When your husband is considered a guitar god, playing next to him isn't as nerve-racking as you might think
"I don't worry about it, I figure they're all watching him anyway," Susan Tedeschi says with a laugh about singing and playing guitar beside her husband Derek Trucks in the Tedeschi Trucks band.
"I can't even play the exact same solo twice, but Derek is so unique; he always changing stuff up. I don't really feel intimidated. We play in different tunings, too. The sky's the limit."
The couple, who have been married since 2001, played in various bands over the years before merging their solo groups together in 2010 to form the 11-member blues/soul/R&B ensemble that earned the a best blues album Grammy Award for its debut, Revelator.
Trucks already had some Grammy success leading his own group, the Derek Trucks Band, and his resume includes membership in the Allman Brothers Band -- his uncle is founding drummer Butch Trucks -- at the age of 20 and a stint in Eric Clapton's band. Last year he was named No. 16 on Rolling Stone magazine's list of the 100 greatest guitarists of all time.
By merging their two solo bands, the Jacksonville, Fla. couple have been able to spend more time together, which has been good for their personal and professional relationship, Tedeschi says.
"During the first half of our relationship we weren't together at all; we were parents together, but ultimately we were in four or five different bands. Now it's a different dynamic, but I think it's better. It's helping me understand our relationship better. We're able to communicate together on a daily basis and not just by cellphone time," she says.
The band has been spending a lot of time on the road this year and has dates booked through October in support of the new double disc set, Everybody's Talkin', a live album that shows the band in its natural environment.
The group will show the Winnipeg Folk Festival crowd what it can do in a live setting when the Tedeschi Trucks Band makes it local debut tonight and headlines the mainstage following sets by Junior Brown, Beth Orton, Matt Andersen and Sidi Touré.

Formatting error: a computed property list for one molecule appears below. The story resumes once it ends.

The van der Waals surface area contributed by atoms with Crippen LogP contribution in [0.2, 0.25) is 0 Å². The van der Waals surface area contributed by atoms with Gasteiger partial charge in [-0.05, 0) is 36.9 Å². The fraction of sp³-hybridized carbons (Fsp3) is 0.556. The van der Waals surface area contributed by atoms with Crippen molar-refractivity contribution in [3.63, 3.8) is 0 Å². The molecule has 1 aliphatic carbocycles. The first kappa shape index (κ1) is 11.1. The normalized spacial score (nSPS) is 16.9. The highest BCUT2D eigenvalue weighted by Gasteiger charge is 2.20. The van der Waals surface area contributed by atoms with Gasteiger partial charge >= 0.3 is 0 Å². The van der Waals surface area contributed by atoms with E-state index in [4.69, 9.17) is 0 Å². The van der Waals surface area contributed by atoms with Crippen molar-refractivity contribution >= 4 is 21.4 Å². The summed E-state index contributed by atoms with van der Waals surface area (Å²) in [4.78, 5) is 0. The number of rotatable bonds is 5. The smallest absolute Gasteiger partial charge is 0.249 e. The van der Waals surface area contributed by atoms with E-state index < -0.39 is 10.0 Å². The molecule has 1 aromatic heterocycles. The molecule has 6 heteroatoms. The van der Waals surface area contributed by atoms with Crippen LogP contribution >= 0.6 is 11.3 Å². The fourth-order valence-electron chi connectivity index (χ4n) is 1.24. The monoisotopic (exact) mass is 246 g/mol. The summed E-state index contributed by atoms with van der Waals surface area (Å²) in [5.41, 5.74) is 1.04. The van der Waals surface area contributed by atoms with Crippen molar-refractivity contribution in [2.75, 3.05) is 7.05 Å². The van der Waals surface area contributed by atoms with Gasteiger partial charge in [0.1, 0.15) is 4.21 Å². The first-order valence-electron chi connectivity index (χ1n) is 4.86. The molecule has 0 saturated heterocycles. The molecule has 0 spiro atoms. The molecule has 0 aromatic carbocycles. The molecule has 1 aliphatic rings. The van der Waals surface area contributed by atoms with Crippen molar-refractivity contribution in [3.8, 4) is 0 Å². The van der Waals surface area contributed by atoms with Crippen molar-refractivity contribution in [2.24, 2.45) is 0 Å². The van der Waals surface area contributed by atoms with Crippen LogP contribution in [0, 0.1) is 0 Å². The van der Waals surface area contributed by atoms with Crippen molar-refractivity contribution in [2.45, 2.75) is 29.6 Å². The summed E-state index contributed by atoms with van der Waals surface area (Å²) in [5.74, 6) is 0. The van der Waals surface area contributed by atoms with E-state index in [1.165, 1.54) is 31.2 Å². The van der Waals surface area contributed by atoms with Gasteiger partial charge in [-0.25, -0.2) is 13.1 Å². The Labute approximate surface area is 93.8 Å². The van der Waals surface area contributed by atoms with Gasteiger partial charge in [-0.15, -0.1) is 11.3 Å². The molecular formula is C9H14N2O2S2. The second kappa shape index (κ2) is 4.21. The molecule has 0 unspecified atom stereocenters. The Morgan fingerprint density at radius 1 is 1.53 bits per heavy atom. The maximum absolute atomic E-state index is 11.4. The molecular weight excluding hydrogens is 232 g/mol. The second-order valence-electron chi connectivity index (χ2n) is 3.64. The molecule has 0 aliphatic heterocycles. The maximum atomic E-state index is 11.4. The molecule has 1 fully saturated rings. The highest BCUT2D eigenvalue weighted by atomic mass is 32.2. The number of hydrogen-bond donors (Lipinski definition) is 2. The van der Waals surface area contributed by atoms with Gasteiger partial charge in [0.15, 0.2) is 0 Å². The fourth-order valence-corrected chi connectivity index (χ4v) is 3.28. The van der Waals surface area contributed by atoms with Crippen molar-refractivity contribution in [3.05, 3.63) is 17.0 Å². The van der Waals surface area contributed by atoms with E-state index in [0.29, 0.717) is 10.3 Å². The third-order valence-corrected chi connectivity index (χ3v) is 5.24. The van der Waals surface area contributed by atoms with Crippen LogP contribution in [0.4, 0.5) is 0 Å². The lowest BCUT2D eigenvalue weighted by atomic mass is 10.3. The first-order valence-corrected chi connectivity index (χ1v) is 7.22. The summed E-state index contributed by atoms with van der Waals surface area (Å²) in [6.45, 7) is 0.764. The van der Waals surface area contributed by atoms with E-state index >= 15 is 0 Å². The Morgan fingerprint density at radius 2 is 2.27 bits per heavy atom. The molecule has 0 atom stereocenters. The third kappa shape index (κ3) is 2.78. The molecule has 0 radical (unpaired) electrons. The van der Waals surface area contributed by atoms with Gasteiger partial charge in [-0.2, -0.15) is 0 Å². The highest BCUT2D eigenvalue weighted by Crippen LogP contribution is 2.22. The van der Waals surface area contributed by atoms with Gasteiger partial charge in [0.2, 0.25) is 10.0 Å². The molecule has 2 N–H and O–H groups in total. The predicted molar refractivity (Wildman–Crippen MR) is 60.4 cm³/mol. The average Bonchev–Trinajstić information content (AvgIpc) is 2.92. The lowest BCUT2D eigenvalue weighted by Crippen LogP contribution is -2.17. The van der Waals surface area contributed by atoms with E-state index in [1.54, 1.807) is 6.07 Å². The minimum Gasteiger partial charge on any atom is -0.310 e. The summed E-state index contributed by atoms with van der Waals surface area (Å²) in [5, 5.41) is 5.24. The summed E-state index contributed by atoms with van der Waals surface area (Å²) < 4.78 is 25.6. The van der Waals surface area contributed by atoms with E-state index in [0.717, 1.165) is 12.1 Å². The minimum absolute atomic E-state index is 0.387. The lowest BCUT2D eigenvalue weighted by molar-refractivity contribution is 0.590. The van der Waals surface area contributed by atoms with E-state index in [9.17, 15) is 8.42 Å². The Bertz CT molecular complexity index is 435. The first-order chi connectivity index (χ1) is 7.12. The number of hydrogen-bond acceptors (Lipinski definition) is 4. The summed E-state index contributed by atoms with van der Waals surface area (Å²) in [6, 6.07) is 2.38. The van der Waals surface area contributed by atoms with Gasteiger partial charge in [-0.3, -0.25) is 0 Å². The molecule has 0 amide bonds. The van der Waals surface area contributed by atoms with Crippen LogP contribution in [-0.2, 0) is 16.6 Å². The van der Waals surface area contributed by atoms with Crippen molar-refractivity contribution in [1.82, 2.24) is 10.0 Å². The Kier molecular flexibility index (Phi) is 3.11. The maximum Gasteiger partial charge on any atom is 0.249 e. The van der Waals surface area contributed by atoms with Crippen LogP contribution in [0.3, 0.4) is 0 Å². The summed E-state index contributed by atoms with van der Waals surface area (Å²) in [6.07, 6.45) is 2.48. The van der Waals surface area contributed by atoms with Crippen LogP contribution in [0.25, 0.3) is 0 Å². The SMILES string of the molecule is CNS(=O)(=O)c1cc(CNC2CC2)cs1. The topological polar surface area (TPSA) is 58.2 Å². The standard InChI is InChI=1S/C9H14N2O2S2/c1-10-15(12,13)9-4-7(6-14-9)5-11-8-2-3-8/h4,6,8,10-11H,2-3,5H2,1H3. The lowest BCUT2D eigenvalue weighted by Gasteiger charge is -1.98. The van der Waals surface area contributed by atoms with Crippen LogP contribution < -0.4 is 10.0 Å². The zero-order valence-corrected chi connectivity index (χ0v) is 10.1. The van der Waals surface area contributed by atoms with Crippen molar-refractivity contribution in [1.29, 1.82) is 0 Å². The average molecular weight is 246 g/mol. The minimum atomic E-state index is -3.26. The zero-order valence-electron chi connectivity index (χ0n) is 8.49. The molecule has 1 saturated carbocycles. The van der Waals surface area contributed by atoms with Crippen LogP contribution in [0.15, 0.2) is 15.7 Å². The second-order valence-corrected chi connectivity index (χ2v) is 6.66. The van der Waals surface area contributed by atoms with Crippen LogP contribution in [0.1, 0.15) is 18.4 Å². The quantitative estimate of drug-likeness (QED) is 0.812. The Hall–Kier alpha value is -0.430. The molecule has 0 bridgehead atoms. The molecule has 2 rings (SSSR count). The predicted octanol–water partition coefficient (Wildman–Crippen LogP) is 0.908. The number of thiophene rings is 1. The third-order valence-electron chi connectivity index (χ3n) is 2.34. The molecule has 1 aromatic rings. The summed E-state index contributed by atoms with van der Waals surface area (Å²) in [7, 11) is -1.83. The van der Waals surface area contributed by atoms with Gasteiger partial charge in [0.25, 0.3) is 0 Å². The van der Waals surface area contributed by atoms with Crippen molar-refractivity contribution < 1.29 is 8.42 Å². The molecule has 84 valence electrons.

"The first record, Revelator, is a great record, a beautiful record, but there are not tons of solos or a representation of the way the band is live, so we thought it would be great to show the growth of the band, the energy of the band," Tedeschi says.
"This band is really amazing, too. There's 11 people and every one of them could be a band leader. Everyone can write and sing. I think it gives us more freedom and an opportunity to go where (the song) has to go. It doesn't have to be blues or a soul tune, it can bet a left hook, an African breakdown or a jazz hook."
The new album is just one of a number of highlights for the group this year.
Two weeks after winning the Grammy Award in March, the band was invited to the White House to play a blues celebration dubbed Red, White and Blues with the likes of Mick Jagger, Booker T Jones, Buddy Guy, B.B. King, Keb Mo and Gary Clark Jr.
"It was a thrill. Mick (Jagger) asked me to sing with him. I used to tour with the Stones years ago. He was so cute; he came up and said, 'Do you remember when you would tour with me?' I said, 'I was going to ask you if you remembered me?'" she says.
She devoted her soulful voice to Miss You and paid tribute to Etta James.
If that wasn't enough, she and Trucks were invited to perform at the Apollo Theater in Harlem as part of a lineup with Eric Clapton and Keith Richards at a tribute show for the late Hubert Sumlin and performed with Steve Wonder and Herbie Hancock as part of an International Jazz Day Show at the United Nations.
"I told Derek if this is the end of the world, I'm all in. So far so good. Keep it coming," Tedeschi says.
Sidi Touré, 6 p.m.
Matt Andersen, 7:10 p.m.
Beth Orton, 8:20 p.m.
Junior Brown, 9:30 p.m.
Tedeschi Trucks Band, 10:40 p.m.
Big Blue @ Night Schedule
Chic Gamine, 7:30 p.m.
Emmanuel Jal, 9 p.m.
Besh O Drom, 10:45 p.m.